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Obesity in Pets: Tam and Tess

Tam and Tess had both gained significant weight over the past year.

“Tam” and “Tess” were the best of pals, a beautiful Rag-Doll cat, and a lovely friendly Black Labrador. They were both four years old, and both young and playful. However, they loved their food, and it was noticed at their checks-ups for their annual Booster vaccines, that they had both gained significant weight over the past year. 

Unfortunately, overweight pets are a real growing concern for vets across the UK. Around 40 per cent of dogs and cats are estimated to be overweight or obese, with the overconsumption of calories being the biggest cause. Pet obesity is on the rise generally and has been noted as a big pet health problem during the Covid-19 pandemic. We have seen an increase in pet obesity particularly over the last two years, and worryingly increasingly so in younger animals.  

Obesity is fast becoming one of the most serious health problems affecting our pets, with currently one in three cats and one in four dogs considered to be overweight. If not curbed this problem can only get worse.  

Sadly, being overweight is fast becoming almost the ‘norm’ for our pet dogs and cats. So much so, that when we see a healthy, lean dog or cat, the owner’s reaction often now is to think that he/she is “too thin”.  

Obesity is not incurable, and our pets don’t want to be overweight, it is the owner's responsibility to try to avoid or correct an obesity problem. Obesity sadly brings with it some increased risks of ill health and a poor quality of life for our overweight, companion animals. It is fast becoming one of the most serious health problems affecting our pets. 

Obesity in dogs can result in a whole range of health problems including Joint disease, Diabetes, Heart disease, Exercise intolerance, Higher general anaesthetic risk and Cancer. And alarmingly, obesity can shorten a dog’s lifespan by as much as two years.  

Obesity in cats is extremely detrimental to health and can also result in serious health conditions, including Diabetes, Lower Urinary Tract Disease (cystitis), Joint Disease, Fatty Liver Disease (Hepatic Lipidosis), Exercise intolerance, Heart and Respiratory disease and an Increased anaesthetic risk. Cats are obligate carnivores, in the wild, they would have caught their own prey, and rarely would you have seen an overweight feline. Now we provide them with such pampered lives that a fit, lean, toned cat is sadly fast becoming the minority.  

So, if you want to have your feline or canine best friend around for as long as possible, now is the time to do something positive about this, and work at getting them back into shape.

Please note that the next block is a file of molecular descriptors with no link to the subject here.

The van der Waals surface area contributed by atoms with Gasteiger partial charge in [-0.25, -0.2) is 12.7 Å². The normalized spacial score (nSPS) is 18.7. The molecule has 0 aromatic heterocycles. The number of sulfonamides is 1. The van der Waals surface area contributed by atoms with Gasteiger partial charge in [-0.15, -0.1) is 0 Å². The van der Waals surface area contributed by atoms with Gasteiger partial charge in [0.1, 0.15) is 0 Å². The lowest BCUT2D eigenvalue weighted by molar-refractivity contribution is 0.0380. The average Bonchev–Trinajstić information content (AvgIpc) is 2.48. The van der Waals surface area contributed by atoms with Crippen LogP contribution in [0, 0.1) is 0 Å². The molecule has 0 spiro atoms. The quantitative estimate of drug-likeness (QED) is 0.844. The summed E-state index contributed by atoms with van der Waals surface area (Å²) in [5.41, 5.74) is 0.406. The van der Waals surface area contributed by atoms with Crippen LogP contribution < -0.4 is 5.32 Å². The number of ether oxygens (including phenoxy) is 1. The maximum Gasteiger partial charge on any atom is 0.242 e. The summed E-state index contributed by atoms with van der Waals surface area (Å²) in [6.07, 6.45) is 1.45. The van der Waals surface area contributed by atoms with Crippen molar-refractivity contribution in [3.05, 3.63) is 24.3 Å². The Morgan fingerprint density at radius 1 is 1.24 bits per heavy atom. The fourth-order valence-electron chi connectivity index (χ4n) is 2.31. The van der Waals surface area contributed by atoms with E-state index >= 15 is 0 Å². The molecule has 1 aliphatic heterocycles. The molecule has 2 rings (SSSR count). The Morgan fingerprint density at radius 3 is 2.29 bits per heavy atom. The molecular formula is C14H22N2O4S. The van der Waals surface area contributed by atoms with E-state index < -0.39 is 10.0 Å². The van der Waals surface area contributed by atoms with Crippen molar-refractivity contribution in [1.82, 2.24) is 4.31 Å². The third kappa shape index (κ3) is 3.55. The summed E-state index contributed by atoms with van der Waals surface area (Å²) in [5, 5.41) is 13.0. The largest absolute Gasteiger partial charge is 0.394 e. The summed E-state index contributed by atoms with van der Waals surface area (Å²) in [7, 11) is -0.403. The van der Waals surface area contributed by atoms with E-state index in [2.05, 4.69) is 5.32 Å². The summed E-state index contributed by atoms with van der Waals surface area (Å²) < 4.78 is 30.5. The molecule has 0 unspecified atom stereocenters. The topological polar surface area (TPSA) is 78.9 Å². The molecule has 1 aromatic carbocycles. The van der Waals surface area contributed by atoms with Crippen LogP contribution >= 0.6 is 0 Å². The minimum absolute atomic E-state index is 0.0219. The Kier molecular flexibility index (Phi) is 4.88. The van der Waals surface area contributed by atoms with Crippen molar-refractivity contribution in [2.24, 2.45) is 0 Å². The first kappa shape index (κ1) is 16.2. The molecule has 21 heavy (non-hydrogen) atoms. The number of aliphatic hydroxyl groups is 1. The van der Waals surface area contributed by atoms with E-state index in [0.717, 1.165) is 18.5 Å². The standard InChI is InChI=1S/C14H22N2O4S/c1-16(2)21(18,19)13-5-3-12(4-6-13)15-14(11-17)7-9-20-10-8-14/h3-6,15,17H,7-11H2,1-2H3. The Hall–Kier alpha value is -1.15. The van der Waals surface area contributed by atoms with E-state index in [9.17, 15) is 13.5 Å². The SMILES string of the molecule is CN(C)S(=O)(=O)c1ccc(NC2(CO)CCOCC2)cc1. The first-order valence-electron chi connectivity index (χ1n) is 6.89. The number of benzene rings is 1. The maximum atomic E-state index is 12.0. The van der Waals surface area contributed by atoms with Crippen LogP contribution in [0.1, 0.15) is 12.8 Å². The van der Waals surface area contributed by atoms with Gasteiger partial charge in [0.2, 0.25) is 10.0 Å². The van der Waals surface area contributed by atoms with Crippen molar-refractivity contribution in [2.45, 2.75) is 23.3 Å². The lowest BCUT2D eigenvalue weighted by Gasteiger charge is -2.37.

Your Vet practice can advise and support owners on their journey towards achieving a slimmer and healthier pet. Vet Nurses generally run regular Weight clinics to assist owners on their journey towards achieving a slimmer and healthier pet, providing advice on their pet’s diet, and working out healthy, weight loss plans. The aim is to help pet owners, as we all appreciate dieting is never an easy task. 

Your pet’s diet and daily energy requirements can be carefully worked out, dependent on their age, stage, and lifestyle. An initial dietary weight loss plan for your individual pet can then be set up and worked on. To make life simpler there are now also excellent “Weight Loss,” complete diets available. These diets are professionally researched, satisfying, complete nutrition, which are carefully formulated to provide all the necessary daily nutrients required, but with a lower calorie content. You can get advice on how much to feed of these diets, and on what foods to stop and avoid! Once a diet is advised on for your pet, then set amounts will be given to feed in measured grams per day, to try to work towards achieving an ideal "target weight" for your pet. Do carefully weigh your pet's food allocation out each day, on an accurate electronic gram measure kitchen scale, and, if possible, weigh your pet regularly and keep a record of this weight. After a month, their daily food amounts will be advised on and adjusted if required, depending on that recorded weight. Weight loss in cats can and should be a slow process, and often owners will become disillusioned when despite all their efforts, their cat doesn’t appear to be showing signs of becoming slimmer. However, losing 0.5kg a month may not seem like much to an owner, but to an obese, inactive cat this is progress. 

If you are strict, and you do comply with the advised feeding guidelines given, then gradually you should begin to see some positive results in your trimmer pet, which in turn will be a happier, healthier pet looking forward. We can all make a big difference to our beloved pets if their weight is carefully and regularly monitored, and their daily diet controlled correctly lifelong. 

“Tam” and “Tess” did very well. They had both lost some of their excess weight at their next check- ups, and they looked fitter and healthier for it! 

If you need good, professional guidance on weight loss for your pet, do get in touch with your Vet practice for an appropriate appointment for an initial check-up. 

Alison Laurie-Chalmers,
Senior Consultant,
Crown Vets

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